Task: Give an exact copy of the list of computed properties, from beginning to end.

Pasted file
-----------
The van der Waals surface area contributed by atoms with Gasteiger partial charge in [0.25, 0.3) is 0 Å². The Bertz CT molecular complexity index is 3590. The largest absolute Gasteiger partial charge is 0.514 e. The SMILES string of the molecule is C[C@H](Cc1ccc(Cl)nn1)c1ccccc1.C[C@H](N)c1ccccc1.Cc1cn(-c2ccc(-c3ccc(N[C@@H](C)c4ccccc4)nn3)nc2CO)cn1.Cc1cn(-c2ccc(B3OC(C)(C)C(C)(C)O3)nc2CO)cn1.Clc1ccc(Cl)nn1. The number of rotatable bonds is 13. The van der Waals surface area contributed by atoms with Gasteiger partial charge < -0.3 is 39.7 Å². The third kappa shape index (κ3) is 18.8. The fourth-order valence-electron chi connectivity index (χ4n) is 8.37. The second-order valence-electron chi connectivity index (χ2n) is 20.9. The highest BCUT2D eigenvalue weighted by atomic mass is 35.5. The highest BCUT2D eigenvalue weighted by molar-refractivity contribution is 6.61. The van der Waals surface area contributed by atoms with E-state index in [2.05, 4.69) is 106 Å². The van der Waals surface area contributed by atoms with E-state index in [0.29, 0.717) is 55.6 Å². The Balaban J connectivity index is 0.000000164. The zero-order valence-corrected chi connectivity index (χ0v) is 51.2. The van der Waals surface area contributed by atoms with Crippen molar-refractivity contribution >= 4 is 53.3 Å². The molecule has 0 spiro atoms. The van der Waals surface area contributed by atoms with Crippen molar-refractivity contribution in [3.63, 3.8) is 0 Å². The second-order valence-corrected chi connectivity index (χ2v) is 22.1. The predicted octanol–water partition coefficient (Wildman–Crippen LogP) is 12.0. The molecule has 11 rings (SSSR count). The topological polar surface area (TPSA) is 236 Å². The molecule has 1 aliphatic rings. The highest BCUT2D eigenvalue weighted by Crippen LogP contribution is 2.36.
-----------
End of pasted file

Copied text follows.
The van der Waals surface area contributed by atoms with Gasteiger partial charge in [0.25, 0.3) is 0 Å². The Bertz CT molecular complexity index is 3590. The largest absolute Gasteiger partial charge is 0.514 e. The SMILES string of the molecule is C[C@H](Cc1ccc(Cl)nn1)c1ccccc1.C[C@H](N)c1ccccc1.Cc1cn(-c2ccc(-c3ccc(N[C@@H](C)c4ccccc4)nn3)nc2CO)cn1.Cc1cn(-c2ccc(B3OC(C)(C)C(C)(C)O3)nc2CO)cn1.Clc1ccc(Cl)nn1. The number of rotatable bonds is 13. The van der Waals surface area contributed by atoms with Gasteiger partial charge < -0.3 is 39.7 Å². The third kappa shape index (κ3) is 18.8. The fourth-order valence-electron chi connectivity index (χ4n) is 8.37. The second-order valence-electron chi connectivity index (χ2n) is 20.9. The highest BCUT2D eigenvalue weighted by atomic mass is 35.5. The highest BCUT2D eigenvalue weighted by molar-refractivity contribution is 6.61. The van der Waals surface area contributed by atoms with E-state index in [2.05, 4.69) is 106 Å². The van der Waals surface area contributed by atoms with E-state index in [0.29, 0.717) is 55.6 Å². The Balaban J connectivity index is 0.000000164. The zero-order valence-corrected chi connectivity index (χ0v) is 51.2. The van der Waals surface area contributed by atoms with Crippen molar-refractivity contribution >= 4 is 53.3 Å². The molecule has 0 spiro atoms. The van der Waals surface area contributed by atoms with Crippen molar-refractivity contribution in [3.63, 3.8) is 0 Å². The second-order valence-corrected chi connectivity index (χ2v) is 22.1. The predicted octanol–water partition coefficient (Wildman–Crippen LogP) is 12.0. The molecule has 11 rings (SSSR count). The topological polar surface area (TPSA) is 236 Å². The molecule has 1 aliphatic rings. The highest BCUT2D eigenvalue weighted by Crippen LogP contribution is 2.36.